San Diego, CA: Proposal involves public, private land

By Kathryn Balint

April 24, 2003

San Diego, CA - More than 6,000 acres of public and private land in San Diego and Orange counties would be protected as "critical habitat" for the endangered San Diego fairy shrimp under a proposal by the U.S. Fish and Wildlife Service.

The proposal, issued Tuesday, includes land in Carlsbad, Chula Vista, San Marcos, Ramona and San Diego. It is the latest step in five years of litigation among builders, environmental activists and the federal agency over protecting the habitat of the fairy shrimp.

The inch-long crustacean lives in vernal pools that fill with water during the rainy season and dry up during the summer.

Scientists estimate that 95 percent or more of the region's vernal pools have been destroyed. Many of the few that remain are on mesas, flat land that is often considered prime for development.

Land designated as critical habitat may be developed. However, measures must be taken to protect the habitat.

Of the 6,098 acres the federal agency wants to designate, 5,735 are in San Diego County.

Activists with the Center for Biological Diversity based in Tucson, Ariz., say such protections are important to save the fairy shrimp from extinction.

David Hogan, spokesman for the San Diego office of the Center for Biological Diversity, said the federal government's proposal to designate some 6,000 acres for the fairy shrimp doesn't go nearly far enough. He said five times that amount would be more appropriate.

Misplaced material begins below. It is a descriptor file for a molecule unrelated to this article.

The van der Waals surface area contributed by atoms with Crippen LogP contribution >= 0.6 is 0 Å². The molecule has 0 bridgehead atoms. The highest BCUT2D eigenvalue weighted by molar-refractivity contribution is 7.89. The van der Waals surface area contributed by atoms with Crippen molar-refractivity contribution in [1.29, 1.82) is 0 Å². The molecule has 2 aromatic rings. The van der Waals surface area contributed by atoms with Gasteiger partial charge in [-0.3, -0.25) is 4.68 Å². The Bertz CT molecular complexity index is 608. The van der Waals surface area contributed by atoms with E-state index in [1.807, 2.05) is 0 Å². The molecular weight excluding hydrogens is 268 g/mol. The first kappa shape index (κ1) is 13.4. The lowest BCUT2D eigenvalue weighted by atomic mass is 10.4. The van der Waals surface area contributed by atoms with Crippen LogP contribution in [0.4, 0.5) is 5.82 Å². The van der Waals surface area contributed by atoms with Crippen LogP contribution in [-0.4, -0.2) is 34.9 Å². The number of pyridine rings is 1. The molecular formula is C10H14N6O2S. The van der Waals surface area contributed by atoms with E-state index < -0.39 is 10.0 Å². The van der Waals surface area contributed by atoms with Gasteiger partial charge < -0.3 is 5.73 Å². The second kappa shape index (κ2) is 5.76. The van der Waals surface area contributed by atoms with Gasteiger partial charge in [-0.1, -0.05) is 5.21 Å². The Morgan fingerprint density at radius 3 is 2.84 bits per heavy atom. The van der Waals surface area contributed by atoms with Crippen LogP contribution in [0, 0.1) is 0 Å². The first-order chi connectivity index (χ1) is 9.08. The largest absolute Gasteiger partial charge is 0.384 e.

At one point, in March 2000, 36,501 acres were under consideration by the Fish and Wildlife Service as critical habitat for the fairy shrimp, Hogan said.

However, the roughly 6,000 acres proposed for protection this week represent a substantial increase from the 4,025 acres the Fish and Wildlife Service had designated in October 2000.

Much of the additional acreage is in South County, near the border.

Some of the sites considered, but excluded from the proposal, include land on Miramar Marine Corps Air Station, training areas at Camp Pendleton and the Navy's radio receiving facility in Coronado.

Military property in Coronado and at Miramar already has natural-resource management plans, said Jane Hendron of the U.S. Fish and Wildlife Service office in Carlsbad. The decision to exclude the Camp Pendleton training area was made "in light of national security interests," Hendron said.

The Building Industry Association of San Diego does not yet have a comment on the federal government's proposal. Matthew Adams, director of governmental affairs for the association, said he is still reviewing it.

He did say that designation of land as critical habitat in general, however, could drive up building costs in a region where housing prices are already soaring.

"We have a very small pie in terms of land that's available for development," Adams said. "Critical habitat shrinks the pie even more, which means what's left to build on gets even more expensive."

The dispute over protecting the habitat of the fairy shrimp began in 1997, when the federal government listed the species as endangered but did not designate any of its habitat for protection.

The Center for Biological Diversity sued the U.S. Fish and Wildlife Service. In response, the agency made a critical-habitat designation in October 2000.

Soon after, the construction industry, including the Building Industry Association of San Diego, sued the Fish and Wildlife Service, saying the agency didn't adequately consider the economic costs of protecting the land.

As a result, the Fish and Wildlife Service is re-examining its designated habitat for the fairy shrimp and the economic impacts. A court order requires the agency to come up with a new designation of critical habitat by April 2004.


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